ATLANTA (Legal Newsline) - The Georgia Supreme Court on Monday ordered the removal of a magistrate judge who allegedly smoked marijuana, made derogatory remarks about a fellow judge and threatened to shoot himself, among other things.
An investigation by the Judicial Qualifications Commission into Catoosa County Magistrate Judge Anthony Peters began after Chief Magistrate Judge Sonny Caldwell received numerous complaints about Peters' alleged misconduct.
Following the JQC's investigation -- and after Peters appeared before the JQC in October to discuss the allegations -- the commission filed formal charges with the state's high court to have Peters permanently removed and barred from ever seeking an elected or appointed judicial office in the state.
The commission found that Peters:
- Violated Canon 2 of the Code of Judicial Conduct by obtaining and consuming marijuana at least once a week from March to May 2010;
- Inappropriately used his judicial office to advance the personal interests of a family member -- also in violation of Canon 2 -- by showing up at the house of his sister-in-law's estranged husband, identifying himself as a magistrate judge and kicking in two bedroom doors in the man's home;
- Violated Canon 2 when, in the spring of 2009 in the Catoosa County Courthouse, he pointed a firearm at himself and told another magistrate judge that he wasn't afraid to die;
- Violated Canon 2 by appearing on a local cable television show called "Night Talk" on June 21, 2010 and (a) making derogatory remarks about the Chief Magistrate Judge, calling him "spineless," (b) publicly disclosing that he filed a complaint with the JQC against the Chief Magistrate Judge, and (c) displaying a photograph of an individual and identifying that individual by name as a confidential informant of the Catoosa County Sheriff's Office;
- Again violated Canon 2 by making a phone call to the local cable television talk show on June 22, 2010, and, after initially trying to disguise his voice with multiple foreign accents while speaking with the Catoosa County Sheriff, who was being interviewed on the show, told the sheriff that he had "crapped himself" and that the sheriff was a "spineless jelly spine;"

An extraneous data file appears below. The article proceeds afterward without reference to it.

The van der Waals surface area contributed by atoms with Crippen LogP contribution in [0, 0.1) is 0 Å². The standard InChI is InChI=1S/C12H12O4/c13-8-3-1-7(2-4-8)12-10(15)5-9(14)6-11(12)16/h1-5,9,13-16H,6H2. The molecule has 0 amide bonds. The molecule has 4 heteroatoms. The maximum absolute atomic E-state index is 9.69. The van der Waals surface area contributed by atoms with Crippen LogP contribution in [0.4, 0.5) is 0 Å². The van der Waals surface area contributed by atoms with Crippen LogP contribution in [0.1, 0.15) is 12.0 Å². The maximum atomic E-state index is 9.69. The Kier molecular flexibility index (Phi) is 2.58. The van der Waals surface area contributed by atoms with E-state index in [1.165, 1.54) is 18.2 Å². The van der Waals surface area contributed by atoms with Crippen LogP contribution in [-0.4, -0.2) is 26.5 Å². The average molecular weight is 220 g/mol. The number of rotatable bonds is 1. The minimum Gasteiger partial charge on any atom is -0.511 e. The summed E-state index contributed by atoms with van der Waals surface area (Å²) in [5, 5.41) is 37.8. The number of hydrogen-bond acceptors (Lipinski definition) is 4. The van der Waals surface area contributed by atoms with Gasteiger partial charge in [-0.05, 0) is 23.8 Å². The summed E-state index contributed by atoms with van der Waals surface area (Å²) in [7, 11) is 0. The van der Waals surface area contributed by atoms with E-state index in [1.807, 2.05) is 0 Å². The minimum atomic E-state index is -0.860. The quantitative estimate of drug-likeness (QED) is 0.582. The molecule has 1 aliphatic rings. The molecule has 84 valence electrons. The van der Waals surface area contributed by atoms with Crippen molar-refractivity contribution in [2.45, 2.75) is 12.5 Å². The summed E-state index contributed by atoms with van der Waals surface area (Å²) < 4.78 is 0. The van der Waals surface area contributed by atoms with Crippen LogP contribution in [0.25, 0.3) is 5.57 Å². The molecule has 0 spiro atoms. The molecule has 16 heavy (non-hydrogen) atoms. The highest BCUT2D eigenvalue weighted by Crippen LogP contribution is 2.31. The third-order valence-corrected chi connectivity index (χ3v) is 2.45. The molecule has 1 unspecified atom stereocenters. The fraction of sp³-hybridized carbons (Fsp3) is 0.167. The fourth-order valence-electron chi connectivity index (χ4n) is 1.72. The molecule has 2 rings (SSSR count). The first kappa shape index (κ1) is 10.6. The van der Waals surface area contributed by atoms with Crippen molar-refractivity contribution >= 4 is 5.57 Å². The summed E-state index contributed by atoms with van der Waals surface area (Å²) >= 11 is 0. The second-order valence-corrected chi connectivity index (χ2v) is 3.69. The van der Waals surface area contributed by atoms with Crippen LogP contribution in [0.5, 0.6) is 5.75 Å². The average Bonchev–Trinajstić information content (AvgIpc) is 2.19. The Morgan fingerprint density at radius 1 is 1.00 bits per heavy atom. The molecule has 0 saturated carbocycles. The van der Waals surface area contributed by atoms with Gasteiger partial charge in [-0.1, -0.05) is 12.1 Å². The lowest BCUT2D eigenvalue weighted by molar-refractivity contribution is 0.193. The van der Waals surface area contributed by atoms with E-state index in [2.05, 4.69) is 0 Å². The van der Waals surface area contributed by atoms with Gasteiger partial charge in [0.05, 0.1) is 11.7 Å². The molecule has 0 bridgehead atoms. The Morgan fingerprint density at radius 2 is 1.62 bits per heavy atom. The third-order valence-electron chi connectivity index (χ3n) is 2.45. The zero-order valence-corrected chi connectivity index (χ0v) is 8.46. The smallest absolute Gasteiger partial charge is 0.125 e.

- Violated Canon 3(B)(1) and OCGA § 15-10-21 by refusing to work certain hours that had been specifically assigned to him by the Chief Magistrate Judge; and
- Based on all of the proven allegations, violated Canon 1, which requires judges to "establish, maintain and enforce high standards of conduct... so that the integrity and independence of the judiciary may be preserved."
Under the Georgia Constitution, any judge may be removed, suspended or otherwise disciplined for willful misconduct in office... or for conduct prejudicial to the administration of justice "which brings the judicial office into disrepute."
The Court, in its seven-page per curium opinion, agreed with the JQC's recommendation. It ordered Peters be immediately and permanently removed from the bench and be barred from seeking judicial office in Georgia.
The evidence, the Court said, "clearly establishes" the violations of Canons 1, 2 and 3 of the Code of Judicial Conduct.
"Judge Peters readily admitted to much of the misconduct at the JQC hearing, but simply believed that he had been disciplined 'enough' by having been placed on paid administrative leave since June 16, 2010," it wrote.
The Court noted that Peters also has not sought treatment for his admitted drug problems and has done nothing to show that he has any ability to "live up to the high standard of conduct expected of members of the judiciary in Georgia."
"Indeed, after using illegal drugs, forcibly kicking in doors at a man's home at the request of a relative, pulling out a gun in front of at least one of his colleagues, and being suspended from his job for refusing to work hours properly assigned to him, Judge Peters consistently refused to take responsibility for his actions," it wrote.
"Instead, he spent his time while on administrative leave publicly disparaging the Chief Magistrate Judge and the Sheriff of Catoosa County and endangering the life of a confidential informant by exposing his identity."
Such willful misconduct, the Court wrote, is "clearly prejudicial to the administration of justice (and) brings the judicial office into disrepute."
"The public deserves much more from its judicial officers, and those judicial officers who cannot give the public what it deserves -- confidence in the integrity and impartiality of the judiciary -- do not deserve to continue to hold judicial office," it concluded.
From Legal Newsline: Reach Jessica Karmasek by email at email@example.com.